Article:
If it rains enough you forget how it was before the rain.
You think it will never not rain.
It rains all day Wednesday, and then all night, the wind stacking waves, their tops curling, breaking white, throwing spray over every reef.
Hard in this wind to hold the car door open: it slams on her cheek, leaves a cut, a blossoming bruise. The steps at school are slippery; the heel of my shoe keeps falling off. I press the nails back in place, but what I really need is glue.
What's it like out there? someone asks as I blow in on Thursday just before 11, rain in my hair.
Wet, I say, shaking my head. Windy. Not too cold.
No, I mean, she says, were the police out there? Someone said the square was full of police.
I didn't see that.
She tells me a story. Earlier this morning, just three blocks away, a man was spotted on the street carrying a gun wrapped in a blanket. The police have been searching for him. Then word came that they had caught him, right here, next door. But some people are claiming there were two people with guns, and the one they've caught isn't the one who was walking down the street earlier.
Here we go, we say, rolling our eyes. After the shootings on Parliament Hill yesterday, the whole country's gone crazy. Everyone turning paranoid. Turning American. One mentally ill too often homeless Libyan-Canadian kills a soldier, rushes Parliament with a long gun, and is killed, and all anyone wants to talk about is terrorism. International threats. Security. No one wants to discuss domestic problems, gun control, poverty, racism, or mental illness. These deaths are a warrant for war, not a mental health strategy.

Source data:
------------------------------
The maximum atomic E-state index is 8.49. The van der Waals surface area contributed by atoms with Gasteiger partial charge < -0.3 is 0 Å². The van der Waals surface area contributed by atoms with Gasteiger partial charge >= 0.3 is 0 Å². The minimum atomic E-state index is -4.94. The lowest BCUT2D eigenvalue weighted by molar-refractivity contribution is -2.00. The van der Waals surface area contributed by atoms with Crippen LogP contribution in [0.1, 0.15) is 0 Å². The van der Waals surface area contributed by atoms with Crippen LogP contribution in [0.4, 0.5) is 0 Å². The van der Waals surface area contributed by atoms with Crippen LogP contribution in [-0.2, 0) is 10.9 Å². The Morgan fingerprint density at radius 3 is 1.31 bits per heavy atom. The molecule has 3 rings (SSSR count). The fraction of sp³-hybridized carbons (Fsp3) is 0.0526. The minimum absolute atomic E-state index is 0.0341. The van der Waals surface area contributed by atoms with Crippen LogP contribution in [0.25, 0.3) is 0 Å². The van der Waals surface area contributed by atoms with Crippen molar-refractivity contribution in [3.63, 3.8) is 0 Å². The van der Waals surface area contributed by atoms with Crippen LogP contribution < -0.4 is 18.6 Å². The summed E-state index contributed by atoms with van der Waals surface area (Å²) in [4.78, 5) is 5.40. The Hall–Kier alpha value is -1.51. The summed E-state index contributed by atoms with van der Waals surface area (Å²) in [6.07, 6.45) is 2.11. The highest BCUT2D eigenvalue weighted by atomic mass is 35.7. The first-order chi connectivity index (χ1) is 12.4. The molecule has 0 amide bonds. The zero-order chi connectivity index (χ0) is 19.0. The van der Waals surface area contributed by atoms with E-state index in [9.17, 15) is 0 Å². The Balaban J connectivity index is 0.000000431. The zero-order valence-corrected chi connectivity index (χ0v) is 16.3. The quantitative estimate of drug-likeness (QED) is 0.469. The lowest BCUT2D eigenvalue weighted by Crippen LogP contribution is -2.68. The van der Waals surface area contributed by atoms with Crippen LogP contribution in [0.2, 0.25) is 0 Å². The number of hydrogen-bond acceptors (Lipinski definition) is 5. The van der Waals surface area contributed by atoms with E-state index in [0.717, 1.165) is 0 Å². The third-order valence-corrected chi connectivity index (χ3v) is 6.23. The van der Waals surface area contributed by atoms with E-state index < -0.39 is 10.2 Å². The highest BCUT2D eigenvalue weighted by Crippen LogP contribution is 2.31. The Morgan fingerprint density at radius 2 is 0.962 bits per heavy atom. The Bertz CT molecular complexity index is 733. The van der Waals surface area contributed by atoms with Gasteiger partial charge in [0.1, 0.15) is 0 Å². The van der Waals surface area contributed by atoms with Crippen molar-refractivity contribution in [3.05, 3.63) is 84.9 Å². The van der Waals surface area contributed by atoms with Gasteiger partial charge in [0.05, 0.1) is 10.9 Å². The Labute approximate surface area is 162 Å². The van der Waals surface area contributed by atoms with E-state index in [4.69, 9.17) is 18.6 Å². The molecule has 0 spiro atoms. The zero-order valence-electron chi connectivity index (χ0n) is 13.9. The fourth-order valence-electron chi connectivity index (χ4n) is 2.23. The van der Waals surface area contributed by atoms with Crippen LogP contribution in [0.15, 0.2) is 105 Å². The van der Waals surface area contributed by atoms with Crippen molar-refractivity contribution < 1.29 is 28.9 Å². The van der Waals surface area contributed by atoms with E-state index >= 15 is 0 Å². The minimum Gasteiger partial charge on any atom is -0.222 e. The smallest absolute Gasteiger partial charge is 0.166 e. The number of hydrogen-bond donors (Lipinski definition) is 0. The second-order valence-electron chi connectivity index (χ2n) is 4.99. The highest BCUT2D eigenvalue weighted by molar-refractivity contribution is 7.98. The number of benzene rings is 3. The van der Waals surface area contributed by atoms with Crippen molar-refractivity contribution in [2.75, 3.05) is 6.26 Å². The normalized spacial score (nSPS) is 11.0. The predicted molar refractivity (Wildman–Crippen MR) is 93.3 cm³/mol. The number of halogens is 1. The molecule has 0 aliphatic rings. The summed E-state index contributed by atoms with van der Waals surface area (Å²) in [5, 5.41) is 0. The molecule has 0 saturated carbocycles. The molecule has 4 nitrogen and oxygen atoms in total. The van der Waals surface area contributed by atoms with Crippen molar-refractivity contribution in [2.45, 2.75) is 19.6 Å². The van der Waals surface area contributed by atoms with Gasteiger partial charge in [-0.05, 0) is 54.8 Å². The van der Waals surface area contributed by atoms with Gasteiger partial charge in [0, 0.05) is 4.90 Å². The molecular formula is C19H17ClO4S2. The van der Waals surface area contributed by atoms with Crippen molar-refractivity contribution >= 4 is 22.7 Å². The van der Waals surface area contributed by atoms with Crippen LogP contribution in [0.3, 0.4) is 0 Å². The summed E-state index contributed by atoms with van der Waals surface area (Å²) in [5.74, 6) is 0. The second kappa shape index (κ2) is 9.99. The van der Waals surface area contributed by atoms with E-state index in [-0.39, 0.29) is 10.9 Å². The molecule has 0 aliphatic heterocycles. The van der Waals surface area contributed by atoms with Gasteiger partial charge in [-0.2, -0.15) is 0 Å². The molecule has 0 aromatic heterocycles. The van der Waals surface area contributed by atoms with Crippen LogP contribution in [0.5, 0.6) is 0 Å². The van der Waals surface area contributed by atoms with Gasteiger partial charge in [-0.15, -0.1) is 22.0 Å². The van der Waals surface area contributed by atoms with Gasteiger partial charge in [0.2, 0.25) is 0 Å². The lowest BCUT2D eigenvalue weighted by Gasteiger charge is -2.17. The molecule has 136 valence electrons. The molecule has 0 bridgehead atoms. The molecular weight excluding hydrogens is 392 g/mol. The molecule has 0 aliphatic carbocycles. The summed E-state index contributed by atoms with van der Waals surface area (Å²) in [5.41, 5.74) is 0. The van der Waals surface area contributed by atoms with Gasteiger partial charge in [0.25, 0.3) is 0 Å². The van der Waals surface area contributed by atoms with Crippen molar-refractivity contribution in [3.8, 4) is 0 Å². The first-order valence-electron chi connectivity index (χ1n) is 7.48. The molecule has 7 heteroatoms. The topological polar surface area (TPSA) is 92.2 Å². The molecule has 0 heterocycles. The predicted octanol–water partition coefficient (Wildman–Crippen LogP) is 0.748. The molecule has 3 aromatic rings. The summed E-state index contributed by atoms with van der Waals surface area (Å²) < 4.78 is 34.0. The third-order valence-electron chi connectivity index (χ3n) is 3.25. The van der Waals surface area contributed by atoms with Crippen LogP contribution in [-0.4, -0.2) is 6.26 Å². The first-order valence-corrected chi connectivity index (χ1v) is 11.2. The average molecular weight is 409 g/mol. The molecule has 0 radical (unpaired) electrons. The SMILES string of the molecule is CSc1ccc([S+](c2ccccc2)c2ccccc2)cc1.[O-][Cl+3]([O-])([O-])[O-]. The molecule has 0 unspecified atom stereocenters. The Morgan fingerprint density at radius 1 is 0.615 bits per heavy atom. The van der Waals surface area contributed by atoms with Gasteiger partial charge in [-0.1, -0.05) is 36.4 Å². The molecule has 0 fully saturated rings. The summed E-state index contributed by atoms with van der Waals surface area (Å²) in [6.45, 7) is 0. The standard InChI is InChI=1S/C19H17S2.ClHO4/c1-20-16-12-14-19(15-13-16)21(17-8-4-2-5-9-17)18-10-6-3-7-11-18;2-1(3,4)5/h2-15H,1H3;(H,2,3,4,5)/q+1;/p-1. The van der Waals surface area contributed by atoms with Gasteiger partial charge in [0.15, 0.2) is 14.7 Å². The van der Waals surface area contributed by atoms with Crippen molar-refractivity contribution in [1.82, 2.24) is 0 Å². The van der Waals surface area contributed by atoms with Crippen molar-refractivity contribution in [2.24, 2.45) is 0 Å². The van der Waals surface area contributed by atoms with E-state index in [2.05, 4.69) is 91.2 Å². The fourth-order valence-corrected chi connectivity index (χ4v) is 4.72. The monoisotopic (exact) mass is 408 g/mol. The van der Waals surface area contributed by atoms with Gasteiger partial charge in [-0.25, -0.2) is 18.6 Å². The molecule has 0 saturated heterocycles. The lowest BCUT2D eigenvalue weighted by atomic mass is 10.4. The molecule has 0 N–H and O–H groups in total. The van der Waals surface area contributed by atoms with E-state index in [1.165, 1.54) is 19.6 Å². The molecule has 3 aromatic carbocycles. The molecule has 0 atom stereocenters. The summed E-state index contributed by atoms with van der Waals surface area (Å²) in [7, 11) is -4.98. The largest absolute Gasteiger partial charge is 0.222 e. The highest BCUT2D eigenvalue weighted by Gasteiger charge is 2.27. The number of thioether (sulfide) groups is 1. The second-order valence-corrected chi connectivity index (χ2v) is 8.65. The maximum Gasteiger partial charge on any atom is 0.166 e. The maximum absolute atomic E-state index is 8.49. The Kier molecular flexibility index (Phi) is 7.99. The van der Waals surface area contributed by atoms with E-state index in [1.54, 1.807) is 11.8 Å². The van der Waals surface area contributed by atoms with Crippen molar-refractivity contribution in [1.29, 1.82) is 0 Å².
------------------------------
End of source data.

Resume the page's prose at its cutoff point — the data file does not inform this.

We imagine what implement the guy sighted in Halifax might have been carrying: a pool cue, a roll of sketches, a bassoon. Or perhaps he was a reenactor, headed for the latest costume drama on Citidel Hill, and stupid enough to carry his cardboard rifle on the street. Out of the rain, under a blanket.
I head to my office; a day full of meetings unspools.
Government offices are on lockdown. So are the banks. A nearby high school. No one may enter, even later, even long afterwards, after a young man who had run from a city bus and left behind his weapons was arrested and taken into custody.
In Halifax, no official says anything about terrorism. Nor do they mention mental illness. Instead, the doors remain locked, public offices closed to citizens, a gesture that speaks volumes. Today we are dangerous; today in our raincoats we might be a threat; today we cannot enter the archives to look at some photographs hanging there. Openness is risky.
Didn't you hear, another friend quips, today is International Long Gun Holiday? And then he apologizes: I'm sorry; that was in bad taste.
We drive home through the rain and the falling leaves. Once home, we remember to lock the doors.
As if what is out there is sure to be more harmful than what lies within.
On the shootings in Ottawa: http://www.cbc.ca/news/politics/ottawa-attack-5-questions-about-the-shootings-on-parliament-hill-1.2809703
On gunmen in Halifax: http://www.cbc.ca/news/canada/nova-scotia/halifax-police-arrest-man-recover-firearm-on-city-bus-1.2810019
Pictures were taken in Dartmouth, Nova Scotia on 23 October 2014.